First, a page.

The condemnation of cultural appropriation isn’t cause for over-analyzing , tip-toeing around anything that might seem remotely out of one’s own cultural sphere, or policing others’ actions. Rather, it is an opportunity to become acquainted with the diversity and most importantly being mindful of how the way we carry ourselves can be representative of identities larger than us.


Mixed-race models ignored by British fashion industry

From triumph in the White House to Olympic and Formula One garlands, via just about every stage and screen, mixed-race people have made massive leaps forward in the past decade: everywhere, it seems, except in British fashion.

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Selita Ebanks (Irish, Native American, Afro-Caribbean) [American (Born in the Cayman Islands)]

See on Scoop.itMixed American Life

Known as: Professional Fashion Model (Modeled for/in Abercrombie & Fitch, American Eagle, Aldo, Clinique, DKNY, Levis, Maybelline, Victoria’s Secret; Appeared on the third season of “Celebrity Apprentice”)

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Flashback Thursday: Devon Aoki (Japanese/German-English) [American]

See on Scoop.itMixed American Life

Known as: Model & Actress (Modeled for/in Lancome, Chanel, Versace, YSL, Baby Phat, Hugo Boss, Fendi, Tiffanys, Levi’s; Sister of DJ/Producer Steve Aoki)

Movies: “Sin City”, “2 Fast 2 Furious”, “War”, “D.E.B.S.”, “DOA: Dead or Alive”, “Mutant Chronicles”

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Meghan Markle (African American/Dutch-Irish) [American]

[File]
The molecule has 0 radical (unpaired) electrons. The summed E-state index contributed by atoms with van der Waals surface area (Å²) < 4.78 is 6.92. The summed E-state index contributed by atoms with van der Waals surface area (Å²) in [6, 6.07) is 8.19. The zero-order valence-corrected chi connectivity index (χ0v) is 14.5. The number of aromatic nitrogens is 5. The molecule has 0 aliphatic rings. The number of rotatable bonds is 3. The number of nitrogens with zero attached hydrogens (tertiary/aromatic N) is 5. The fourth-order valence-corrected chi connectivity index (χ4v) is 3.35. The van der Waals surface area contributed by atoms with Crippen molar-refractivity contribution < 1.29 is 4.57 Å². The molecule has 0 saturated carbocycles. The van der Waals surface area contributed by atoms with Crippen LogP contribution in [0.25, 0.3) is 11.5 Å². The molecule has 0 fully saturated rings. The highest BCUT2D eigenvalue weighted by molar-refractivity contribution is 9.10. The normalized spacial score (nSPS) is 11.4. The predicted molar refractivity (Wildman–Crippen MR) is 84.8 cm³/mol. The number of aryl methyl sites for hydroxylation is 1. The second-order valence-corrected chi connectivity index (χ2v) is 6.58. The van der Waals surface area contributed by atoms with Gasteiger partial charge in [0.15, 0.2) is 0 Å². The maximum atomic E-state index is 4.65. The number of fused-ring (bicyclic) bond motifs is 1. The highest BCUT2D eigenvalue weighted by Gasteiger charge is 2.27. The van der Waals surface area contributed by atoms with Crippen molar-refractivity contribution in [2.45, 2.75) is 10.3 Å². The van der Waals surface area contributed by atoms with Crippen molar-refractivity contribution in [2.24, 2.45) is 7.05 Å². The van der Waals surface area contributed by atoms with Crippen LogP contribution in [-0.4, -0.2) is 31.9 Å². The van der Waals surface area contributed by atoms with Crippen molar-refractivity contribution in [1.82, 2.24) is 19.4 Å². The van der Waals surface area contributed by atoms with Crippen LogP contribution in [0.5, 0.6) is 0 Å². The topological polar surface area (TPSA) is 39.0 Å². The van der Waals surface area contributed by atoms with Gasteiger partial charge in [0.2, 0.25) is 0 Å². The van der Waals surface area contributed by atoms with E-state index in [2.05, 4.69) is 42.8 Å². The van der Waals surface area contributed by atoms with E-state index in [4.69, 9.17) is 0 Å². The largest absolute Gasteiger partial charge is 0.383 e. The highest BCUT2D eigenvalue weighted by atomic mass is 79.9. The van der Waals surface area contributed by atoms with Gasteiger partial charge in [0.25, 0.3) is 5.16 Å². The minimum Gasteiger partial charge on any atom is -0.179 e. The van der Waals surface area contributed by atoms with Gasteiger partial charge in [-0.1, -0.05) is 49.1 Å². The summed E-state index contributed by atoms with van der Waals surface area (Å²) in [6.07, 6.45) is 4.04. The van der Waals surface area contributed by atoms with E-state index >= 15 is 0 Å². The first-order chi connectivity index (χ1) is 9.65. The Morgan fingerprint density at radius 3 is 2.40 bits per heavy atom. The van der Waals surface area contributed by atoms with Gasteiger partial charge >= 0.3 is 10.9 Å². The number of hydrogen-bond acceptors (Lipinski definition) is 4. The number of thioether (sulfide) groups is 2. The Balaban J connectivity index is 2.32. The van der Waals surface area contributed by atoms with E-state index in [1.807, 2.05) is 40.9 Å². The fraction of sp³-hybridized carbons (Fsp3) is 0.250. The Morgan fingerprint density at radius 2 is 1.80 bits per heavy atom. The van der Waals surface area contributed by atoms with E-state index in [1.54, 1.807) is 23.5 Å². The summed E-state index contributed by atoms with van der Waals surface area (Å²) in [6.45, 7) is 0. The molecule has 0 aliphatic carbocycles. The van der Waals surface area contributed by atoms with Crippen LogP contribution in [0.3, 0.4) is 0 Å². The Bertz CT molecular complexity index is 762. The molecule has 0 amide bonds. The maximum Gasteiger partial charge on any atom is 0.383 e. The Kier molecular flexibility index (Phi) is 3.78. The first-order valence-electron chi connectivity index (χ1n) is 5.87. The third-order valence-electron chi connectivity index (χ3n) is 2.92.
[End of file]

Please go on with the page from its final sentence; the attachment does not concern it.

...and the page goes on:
See on Scoop.itMixed American Life

Known as: Fashion Model, Spokesmodel & Actress

TV: “Suits”, “Fringe”, “90210”

Movies: “Horrbile Bosses”, “Remember Me”, “The Candidate”
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Vanessa Lachey (nee Minnillo) (Italian-Irish/Filipino) [American (Born in the Philippines)]

See on Scoop.itMixed American Life

Known as: TV Personality & Host, Fashion Model and Actress (1998 Miss Teen USA)

TV (Hosting): “Entertainment Tonight”, “MTV Total Request Live”, “Wipeout”, “True Beauty”, “MTV Hits”, “The Real World”, “MIss Universe 2007”

TV (Acting): “The Bold and the Beautiful”, “30 Rock”, “Hawaii Five-0”, “Psych”, “CSI:NY”, “How I Met Your Mother”

Movies: “Fantastic 4: Rise of the Silver Surfer”, “Disaster Movie”

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Vashtie Kola (aka Va$htie) (Indian/Afro-Trinidadian) [American]

See on Scoop.itMixed American Life

Originally Featured: April 30, 2012

Known as: Video director, artist, party promoter, designer (Creator of the VIOLETTE clothing line; Director of Creative Services at Island Def Jam in 2006; Created the iconic “1992” & “ICON” parties)

Music Videos Directed: Justin Bieber’s “One Time”, Solange’s “T.O.N.Y.”, Gym Class Heroes’ “Martyrial Girl$”, “US Placers”, Jadakiss’ “Letter to B.I.G.”, KiD CuDi’s “Heaven At Nite”